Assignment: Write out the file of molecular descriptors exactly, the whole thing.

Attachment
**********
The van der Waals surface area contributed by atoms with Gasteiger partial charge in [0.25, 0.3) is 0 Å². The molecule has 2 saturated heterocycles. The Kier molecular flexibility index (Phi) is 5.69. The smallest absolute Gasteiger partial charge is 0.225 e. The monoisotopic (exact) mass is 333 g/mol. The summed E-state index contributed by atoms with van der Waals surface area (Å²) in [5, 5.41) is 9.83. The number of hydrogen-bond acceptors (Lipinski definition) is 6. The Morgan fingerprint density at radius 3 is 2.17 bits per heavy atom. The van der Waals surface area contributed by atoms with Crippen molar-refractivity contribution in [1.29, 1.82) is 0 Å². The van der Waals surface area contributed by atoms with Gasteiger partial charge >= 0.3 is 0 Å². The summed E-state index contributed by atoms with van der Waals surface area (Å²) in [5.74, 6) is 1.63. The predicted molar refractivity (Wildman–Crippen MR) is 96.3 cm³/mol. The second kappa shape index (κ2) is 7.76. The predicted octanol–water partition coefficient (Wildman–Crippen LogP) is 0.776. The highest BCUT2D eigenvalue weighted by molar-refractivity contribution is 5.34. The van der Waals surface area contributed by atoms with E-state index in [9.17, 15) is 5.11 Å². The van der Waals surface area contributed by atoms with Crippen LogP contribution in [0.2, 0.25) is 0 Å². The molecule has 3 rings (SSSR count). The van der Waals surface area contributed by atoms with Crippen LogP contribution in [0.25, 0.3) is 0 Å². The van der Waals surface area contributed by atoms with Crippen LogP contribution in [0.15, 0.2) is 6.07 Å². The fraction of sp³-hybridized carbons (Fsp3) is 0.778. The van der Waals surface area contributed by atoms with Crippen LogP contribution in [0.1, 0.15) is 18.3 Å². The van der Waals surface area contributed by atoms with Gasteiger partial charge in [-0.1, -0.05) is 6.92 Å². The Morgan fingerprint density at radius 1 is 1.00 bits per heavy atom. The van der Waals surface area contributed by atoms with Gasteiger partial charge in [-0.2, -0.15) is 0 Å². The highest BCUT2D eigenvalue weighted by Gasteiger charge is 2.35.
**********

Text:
The van der Waals surface area contributed by atoms with Gasteiger partial charge in [0.25, 0.3) is 0 Å². The molecule has 2 saturated heterocycles. The Kier molecular flexibility index (Phi) is 5.69. The smallest absolute Gasteiger partial charge is 0.225 e. The monoisotopic (exact) mass is 333 g/mol. The summed E-state index contributed by atoms with van der Waals surface area (Å²) in [5, 5.41) is 9.83. The number of hydrogen-bond acceptors (Lipinski definition) is 6. The Morgan fingerprint density at radius 3 is 2.17 bits per heavy atom. The van der Waals surface area contributed by atoms with Crippen molar-refractivity contribution in [1.29, 1.82) is 0 Å². The van der Waals surface area contributed by atoms with Gasteiger partial charge >= 0.3 is 0 Å². The summed E-state index contributed by atoms with van der Waals surface area (Å²) in [5.74, 6) is 1.63. The predicted molar refractivity (Wildman–Crippen MR) is 96.3 cm³/mol. The second kappa shape index (κ2) is 7.76. The predicted octanol–water partition coefficient (Wildman–Crippen LogP) is 0.776. The highest BCUT2D eigenvalue weighted by molar-refractivity contribution is 5.34. The van der Waals surface area contributed by atoms with E-state index in [9.17, 15) is 5.11 Å². The van der Waals surface area contributed by atoms with Crippen LogP contribution in [0.2, 0.25) is 0 Å². The molecule has 3 rings (SSSR count). The van der Waals surface area contributed by atoms with Crippen LogP contribution in [0.25, 0.3) is 0 Å². The van der Waals surface area contributed by atoms with Crippen LogP contribution in [0.15, 0.2) is 6.07 Å². The fraction of sp³-hybridized carbons (Fsp3) is 0.778. The van der Waals surface area contributed by atoms with Crippen LogP contribution in [0.1, 0.15) is 18.3 Å². The van der Waals surface area contributed by atoms with Gasteiger partial charge in [-0.1, -0.05) is 6.92 Å². The Morgan fingerprint density at radius 1 is 1.00 bits per heavy atom. The van der Waals surface area contributed by atoms with Gasteiger partial charge in [-0.2, -0.15) is 0 Å². The highest BCUT2D eigenvalue weighted by Gasteiger charge is 2.35.